On 1 July 1997, the Australian telecommunications industry became subject to a regulatory framework. This document explains the rationale behind the new framework and the roles of the various industry and regulatory bodies operating within it.
- Objectives of the new Regulatory Framework
- What is being regulated?
- How does the Regulatory Framework operate?
- Industry Codes, Industry Standards and Technical Standards
- Who's who in the new environment
- Industry bodies
- Interest groups
The new regulatory framework is designed to promote:
- the long-term interests of 'end-users of telecommunications services and
- the efficiency and international competitiveness of the Australian telecommunications industry.
Under this framework, industry self-regulation is encouraged in all areas, including access, technical standards, interconnection standards, and consumer and customer service standards. Government regulators have powers to intervene if industry self-regulation is not working effectively in specific instances.
Three main types of industry operators are subject to regulation under the new framework:
- carriage service providers and
- content service providers
A carrier is a holder of a carrier licence granted by the ACMA under the Telecommunications Act 1997. The owner of a network unit used to supply carriage services to the public must hold a carrier licence. The only exception to this is if responsibility for the unit is transferred from the owner to the carrier. Since 1 July 1997, there has been no limit on the number of carriers that can be licensed to operate in the Australian telecommunications industry.
A carriage service provider is a person who supplies, or proposes to supply, certain carriage services using network units. Internet service providers may be classed as carriage service providers. Carriers may also be carriage service providers.
A content service provider is a person who supplies broadcasting and on-line services. These providers have access rights under the Trade Practices Act 1974. Access rules under this legislation provide a framework for determining the services to which service providers have a right to access for the purpose of providing their own competing services, and the cost at which such services will be provided to them. Content service providers are subject to content regulation by the ACMA.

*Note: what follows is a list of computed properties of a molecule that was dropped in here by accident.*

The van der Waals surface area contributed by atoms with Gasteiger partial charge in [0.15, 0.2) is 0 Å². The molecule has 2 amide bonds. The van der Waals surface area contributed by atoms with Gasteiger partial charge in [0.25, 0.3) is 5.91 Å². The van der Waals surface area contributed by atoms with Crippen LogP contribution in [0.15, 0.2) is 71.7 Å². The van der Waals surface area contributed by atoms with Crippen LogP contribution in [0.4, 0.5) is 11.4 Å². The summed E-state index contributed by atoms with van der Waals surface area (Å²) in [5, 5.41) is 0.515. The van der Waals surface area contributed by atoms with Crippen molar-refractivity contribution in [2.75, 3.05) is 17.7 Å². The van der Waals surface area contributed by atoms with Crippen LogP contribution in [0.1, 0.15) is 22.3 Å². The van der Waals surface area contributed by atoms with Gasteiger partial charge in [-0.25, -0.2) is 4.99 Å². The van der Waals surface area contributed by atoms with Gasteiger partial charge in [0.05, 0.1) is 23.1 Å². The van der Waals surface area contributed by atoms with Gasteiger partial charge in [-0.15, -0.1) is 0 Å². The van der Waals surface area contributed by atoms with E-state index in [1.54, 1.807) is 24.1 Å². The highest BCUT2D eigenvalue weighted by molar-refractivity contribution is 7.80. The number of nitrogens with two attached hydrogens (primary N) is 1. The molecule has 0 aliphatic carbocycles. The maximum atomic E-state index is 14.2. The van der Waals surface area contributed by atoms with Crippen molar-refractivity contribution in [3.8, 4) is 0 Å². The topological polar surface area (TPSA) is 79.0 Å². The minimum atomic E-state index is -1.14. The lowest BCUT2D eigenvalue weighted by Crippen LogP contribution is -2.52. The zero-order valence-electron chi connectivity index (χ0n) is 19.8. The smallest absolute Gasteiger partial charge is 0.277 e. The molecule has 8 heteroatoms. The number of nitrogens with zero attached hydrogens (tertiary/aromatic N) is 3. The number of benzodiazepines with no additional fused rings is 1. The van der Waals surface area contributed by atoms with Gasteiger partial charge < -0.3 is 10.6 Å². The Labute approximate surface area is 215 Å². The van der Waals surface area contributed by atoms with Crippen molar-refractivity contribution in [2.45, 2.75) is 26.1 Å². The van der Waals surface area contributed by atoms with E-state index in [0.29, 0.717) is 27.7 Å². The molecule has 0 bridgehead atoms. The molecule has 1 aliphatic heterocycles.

Industry Codes are rules or guidelines governing particular aspects of telecommunications, developed by industry. Industry Standards are rules or guidelines similar to industry codes, but determined by the ACMA. Technical Standards cover the technical parameters of customer equipment, such as cables and networks.
The ACMA's role is to:
- Register Industry Codes when they are developed by bodies such as Communications Alliance Ltd (formerly ACIF/SPAN)
- Call for the creation of codes on important matters if representative industry groups do not do it voluntarily and
- make standards where codes are not forthcoming or codes on important matters fail.
Priority is given to industry voluntarily developing and enforcing codes. Thus, until 1 January 1998, the ACMA could not make a standard. This restriction is intended to allow industry associations, such as the Communications Alliance Ltd, time to develop codes regulating their practices.
Communications Alliance Ltd formed Reference Panels and Working Committees (including the ACMA, Telecommunications Industry Ombudsman (TIO) and Australian Competition and Consumer Commission (ACCC) representatives) to develop standards and codes needed by the industry and community, including:
- Consumer Codes - codes regulating the relationship between service providers and consumers
- Operations Codes - codes regulating relationships between service providers
- Network Codes - codes regulating technical operations of networks to ensure end to end connectivity
- Customer equipment Standards
- Cable Standards
- Network Standards and
- Radio Standards
Standards and codes are developed in line with public interest criteria, the representatives of Working Committees, the openness and transparency of processes, and the extent of public consultation. As described in Communications Alliance Ltd's operating manual and guideline documents on Code Development, the majority of Codes will be submitted to the ACMA for registration. These will then be enforced by industry Code Administrations and Compliance Schemes. Only if self-enforcement mechanisms fail, can the ACMA resort to steps 2 and 3 (above).